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Half bottle of Crozes-Hermitage Les Jalets, Paul Jaboulet Aîné 2018

Red Wine from France - Rhone
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A savoury, full-flavoured Rhône syrah from the house that was instrumental in creating the Crozes-Hermitage appellation. Much of the fruit for this cuvée comes from the celebrated Thalabert vineyard.
Price: £8.95 Half Bottle
Price: £107.00 Case of 12
In Stock
Code: RH60652

Wine characteristics

  • Red Wine
  • Light to medium-bodied
  • Syrah/Shiraz
  • 37.5cl (Half Bottle)
  • Now to 2025
  • 14% Alcohol
  • oak used but not v. noticeable
  • Cork, natural

Paul Jaboulet Aîné

The man credited with starting the family firm was Antoine Jaboulet in the early nineteenth century. Antoine had twin sons, Henri and Paul. Both expanded the business but it was the elder (aîné) brother who had the business named after him giving the full title of the firm: Paul Jaboulet Aîné. The generations passed until Louis and his brother Jean arrived on the scene. Louis was the brains and marketing genius and it was he who, by some accident, made the very first contact with The Society some 40 years ago. Among the first wines ever bought would have been La Chapelle 1961, probably one of the greatest wines ever made.

Louis Jaboulet remained in charge for some time until his son Gérard was rightly put in charge. Gérard, brilliant and outgoing like his father, was a worthy successor and became the driving force behind the firm. Sadly, a succession of calamities in the 1990’s were about to endanger the firm’s survival. In the early 1990s Gérard’s equally talented brother Jacques, who had overseen winemaking, was involved in a scuba-diving accident which left him in a coma for months and from then on unable to recover his influence. Then, tragically in 1997, Gérard died suddenly, aged just 55. Gérard was not just the driving force of Jaboulet; he also had the authority that held the family together. Following his passing, the next generation, young and inexperienced, struggled to cope. The baton was passed between several members of the family, who never quite managed to...
The man credited with starting the family firm was Antoine Jaboulet in the early nineteenth century. Antoine had twin sons, Henri and Paul. Both expanded the business but it was the elder (aîné) brother who had the business named after him giving the full title of the firm: Paul Jaboulet Aîné. The generations passed until Louis and his brother Jean arrived on the scene. Louis was the brains and marketing genius and it was he who, by some accident, made the very first contact with The Society some 40 years ago. Among the first wines ever bought would have been La Chapelle 1961, probably one of the greatest wines ever made.

Louis Jaboulet remained in charge for some time until his son Gérard was rightly put in charge. Gérard, brilliant and outgoing like his father, was a worthy successor and became the driving force behind the firm. Sadly, a succession of calamities in the 1990’s were about to endanger the firm’s survival. In the early 1990s Gérard’s equally talented brother Jacques, who had overseen winemaking, was involved in a scuba-diving accident which left him in a coma for months and from then on unable to recover his influence. Then, tragically in 1997, Gérard died suddenly, aged just 55. Gérard was not just the driving force of Jaboulet; he also had the authority that held the family together. Following his passing, the next generation, young and inexperienced, struggled to cope. The baton was passed between several members of the family, who never quite managed to restore the harmony and success of old in the wines as much as in family relations.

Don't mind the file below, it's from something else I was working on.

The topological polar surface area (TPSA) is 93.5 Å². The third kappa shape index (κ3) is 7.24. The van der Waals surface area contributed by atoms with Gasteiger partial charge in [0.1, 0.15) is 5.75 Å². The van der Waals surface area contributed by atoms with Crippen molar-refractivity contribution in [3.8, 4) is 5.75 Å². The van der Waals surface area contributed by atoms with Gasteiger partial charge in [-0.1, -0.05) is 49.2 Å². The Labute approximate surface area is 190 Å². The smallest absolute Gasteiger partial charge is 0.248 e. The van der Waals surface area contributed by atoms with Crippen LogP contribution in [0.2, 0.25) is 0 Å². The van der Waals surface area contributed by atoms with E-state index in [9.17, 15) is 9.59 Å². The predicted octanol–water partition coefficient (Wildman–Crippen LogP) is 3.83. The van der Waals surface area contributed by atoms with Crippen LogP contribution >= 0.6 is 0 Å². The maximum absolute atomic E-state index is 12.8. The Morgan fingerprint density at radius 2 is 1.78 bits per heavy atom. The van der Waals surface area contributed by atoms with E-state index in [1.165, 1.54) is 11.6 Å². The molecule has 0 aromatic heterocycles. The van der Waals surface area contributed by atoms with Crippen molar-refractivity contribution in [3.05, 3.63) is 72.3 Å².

In 2005 news came that the entire family business had been sold to Franco-Swiss financier, Jean-Jacques Frey, who also owns Château La Lagune in Bordeaux as well as having a large holding in Champagne house Billecart-Salmon. His daughter, Caroline Frey, is in charge of winemaking. Much has changed, with Frey’s considerable wealth allowing Jaboulet to invest heavily in new cellars as well as more vineyards in Côte-Rôtie and Châteauneuf-du-Pape, for example. The wines themselves are certainly more convincing than those made during the tumultuous period following Gérard’s death, but it is still early days for the new regime.

At the heart of the estate is Hermitage where Jaboulet own 22 hectares, a little less than Chapoutier. The vineyards, in descending order of size, are Méal, Maisons Blanches, Bessards, Diognieres, La Croix and Rocoules. It is the blend of syrah grapes from these vineyards that make La Chapelle, which is a brand name and not a vineyard. Indeed, though the chapel itself, from where the wine takes its name is owned by Jaboulet, the vines around belong mostly to Chapoutier and Chave.

As impactful as La Chapelle, and certainly more affordable, is Crozes-Hermitage from the Thalabert vineyard, an original Jaboulet planting. Another important area for Jaboulet is Cornas, where they make some of the appellation’s best wines, from fruit grown on their own estate at Saint Pierre, and from grapes purchased from other growers.
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